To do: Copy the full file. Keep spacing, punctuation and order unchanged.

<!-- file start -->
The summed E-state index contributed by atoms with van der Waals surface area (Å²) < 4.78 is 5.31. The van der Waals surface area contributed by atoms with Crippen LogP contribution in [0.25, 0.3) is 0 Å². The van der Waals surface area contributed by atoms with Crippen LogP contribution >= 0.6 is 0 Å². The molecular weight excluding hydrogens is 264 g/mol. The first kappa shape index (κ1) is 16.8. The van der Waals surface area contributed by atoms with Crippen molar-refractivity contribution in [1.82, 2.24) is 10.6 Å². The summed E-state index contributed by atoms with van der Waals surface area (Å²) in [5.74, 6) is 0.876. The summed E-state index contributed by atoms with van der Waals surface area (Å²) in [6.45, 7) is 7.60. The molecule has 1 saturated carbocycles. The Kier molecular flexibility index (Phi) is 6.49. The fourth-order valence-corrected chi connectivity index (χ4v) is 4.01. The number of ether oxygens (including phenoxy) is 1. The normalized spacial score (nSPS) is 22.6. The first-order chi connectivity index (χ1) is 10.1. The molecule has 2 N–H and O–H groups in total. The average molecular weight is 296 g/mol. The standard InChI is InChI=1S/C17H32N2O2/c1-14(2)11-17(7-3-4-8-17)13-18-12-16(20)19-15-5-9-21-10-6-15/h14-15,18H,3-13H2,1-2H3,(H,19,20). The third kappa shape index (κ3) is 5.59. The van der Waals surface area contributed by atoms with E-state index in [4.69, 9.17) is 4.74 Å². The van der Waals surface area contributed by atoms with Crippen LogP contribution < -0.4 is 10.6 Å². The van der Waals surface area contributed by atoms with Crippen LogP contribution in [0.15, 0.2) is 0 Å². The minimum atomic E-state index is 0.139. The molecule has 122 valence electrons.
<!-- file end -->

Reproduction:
The summed E-state index contributed by atoms with van der Waals surface area (Å²) < 4.78 is 5.31. The van der Waals surface area contributed by atoms with Crippen LogP contribution in [0.25, 0.3) is 0 Å². The van der Waals surface area contributed by atoms with Crippen LogP contribution >= 0.6 is 0 Å². The molecular weight excluding hydrogens is 264 g/mol. The first kappa shape index (κ1) is 16.8. The van der Waals surface area contributed by atoms with Crippen molar-refractivity contribution in [1.82, 2.24) is 10.6 Å². The summed E-state index contributed by atoms with van der Waals surface area (Å²) in [5.74, 6) is 0.876. The summed E-state index contributed by atoms with van der Waals surface area (Å²) in [6.45, 7) is 7.60. The molecule has 1 saturated carbocycles. The Kier molecular flexibility index (Phi) is 6.49. The fourth-order valence-corrected chi connectivity index (χ4v) is 4.01. The number of ether oxygens (including phenoxy) is 1. The normalized spacial score (nSPS) is 22.6. The first-order chi connectivity index (χ1) is 10.1. The molecule has 2 N–H and O–H groups in total. The average molecular weight is 296 g/mol. The standard InChI is InChI=1S/C17H32N2O2/c1-14(2)11-17(7-3-4-8-17)13-18-12-16(20)19-15-5-9-21-10-6-15/h14-15,18H,3-13H2,1-2H3,(H,19,20). The third kappa shape index (κ3) is 5.59. The van der Waals surface area contributed by atoms with E-state index in [4.69, 9.17) is 4.74 Å². The van der Waals surface area contributed by atoms with Crippen LogP contribution < -0.4 is 10.6 Å². The van der Waals surface area contributed by atoms with Crippen LogP contribution in [0.15, 0.2) is 0 Å². The minimum atomic E-state index is 0.139. The molecule has 122 valence electrons.